Aces on Bridge — Daily Columns

The Aces on Bridge: Saturday, May 21st, 2016

Think left and think right and think low and think high. Oh, the thinks you can think up if only you try!

Dr. Seuss

E North
N-S ♠ J 7 6
 J 3
 K Q J 10 9 8
♣ Q 9
West East
♠ 10 9 5 4
 10 9 8 6 4
♣ 8 5 3
♠ 8 3 2
 A Q 5
 A 7 4 2
♣ K J 10
♠ A K Q
 K 7 2
 6 5
♣ A 7 6 4 2
South West North East
Dbl. Pass Pass Rdbl.
Pass 1 3 Pass
3 NT All pass    


Today’s deal was preselected for use in the match between the House of Lords and House of Commons from nearly a decade ago. You should try it as a defensive problem for the player sitting in the East seat.

After you have escaped from being doubled in one diamond you should plan the defense to three no-trump, against which partner leads the heart 10. When declarer plays low from dummy, you can see that in the unlikely event that your partner has the heart king, the contract will surely not make. But if your partner has led from a heart sequence and declarer has the king, you do best to unblock the heart queen at trick one. It duly holds the trick. What now?

First, suppose you go for the ‘normal’ defense and play off two further rounds of hearts. A competent declarer should now find his way home. He will win the third heart, discarding a diamond from dummy, play off three top spades and then go after diamonds. At some stage you will win the diamond ace but will have no option other than to play a club. This will run around to dummy’s queen, and now the diamond suit will provide plenty of winners for declarer.

Can you see a way to avoid this ignominy? After you win the first heart you must exit immediately with a low diamond. Now when declarer plays off his spades and leads another diamond (what else can he do?) you win, cash your heart ace and exit with a heart. Declarer must now play clubs himself, and thus will go down.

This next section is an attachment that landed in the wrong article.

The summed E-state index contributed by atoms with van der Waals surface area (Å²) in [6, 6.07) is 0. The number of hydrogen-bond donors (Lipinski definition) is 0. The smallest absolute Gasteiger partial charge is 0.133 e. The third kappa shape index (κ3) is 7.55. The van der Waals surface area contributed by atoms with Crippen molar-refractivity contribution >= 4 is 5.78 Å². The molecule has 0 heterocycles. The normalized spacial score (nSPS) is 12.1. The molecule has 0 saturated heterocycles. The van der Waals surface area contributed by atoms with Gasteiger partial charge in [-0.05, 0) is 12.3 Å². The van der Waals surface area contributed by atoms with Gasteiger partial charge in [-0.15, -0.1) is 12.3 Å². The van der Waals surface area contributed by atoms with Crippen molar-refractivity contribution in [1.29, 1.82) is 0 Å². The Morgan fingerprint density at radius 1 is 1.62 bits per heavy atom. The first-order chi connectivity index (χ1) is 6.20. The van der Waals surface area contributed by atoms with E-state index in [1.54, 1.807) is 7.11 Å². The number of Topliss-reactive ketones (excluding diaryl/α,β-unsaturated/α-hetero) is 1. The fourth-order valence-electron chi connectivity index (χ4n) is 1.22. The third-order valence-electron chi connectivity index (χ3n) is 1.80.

Standard expert practice here is to use Crawling Stayman, to get to your best fit at the two-level. Here you can bid two clubs, planning to pass a response in a major but to bid two hearts over a response of two diamonds. This last call would show both majors and no game interest. Your partner must pass or correct two hearts to two spades with 3-2 in the majors.


♠ 10 9 5 4
 10 9 8 6 4
♣ 8 5 3
South West North East
    1 NT Pass

For details of Bobby Wolff’s autobiography, The Lone Wolff, contact If you would like to contact Bobby Wolff, please leave a comment at this blog. Reproduced with permission of United Feature Syndicate, Inc., Copyright 2016. If you are interested in reprinting The Aces on Bridge column, contact


A.V.Ramana RaoJune 4th, 2016 at 1:27 pm

Hi Dear Mr . Wolff
In a lighter vein – Actually east must complement partner for finding the only lead on which there is any semblance of chance of the contract going down and he can complement himself for finding the right defense. As can be observed, on any lead except a heart , the contract always fails

A.V.Ramana RaoJune 4th, 2016 at 1:38 pm

Please read ” contract making” instead of going down in second line( After semblance of chance)

bobby wolffJune 5th, 2016 at 12:26 am


Yes, bridge often results in a contradiction.

The ostensibly best lead for the defense turns out to be the worst lead and requires a counter intuitive move by the defense to “slay the beast”.

However, I bet you agree with me that in can be figured out. Surely declarer is going to have the club ace, thus East must plan the defense to allow him to win the right diamond, although he may give one diamond trick away if declarer only has a singleton.

To describe it differently, East must squarely look at the dummy and trust that if those impending diamonds turn into tricks for declarer he might just make his bid.

Therefore the low diamond back by East in order to have a safe exit, of course with declarer holding the AKQ of spades, but he well may have it on this bidding and of course, the opening heart lead from partner.

Easy? No, Challenging? Certainly, Impossible? No

A V Ramana RaoJune 5th, 2016 at 9:48 am

Hi Dear Mr Wolff
Yes I agree. Bridge like life is a paradox
Thanks & regards

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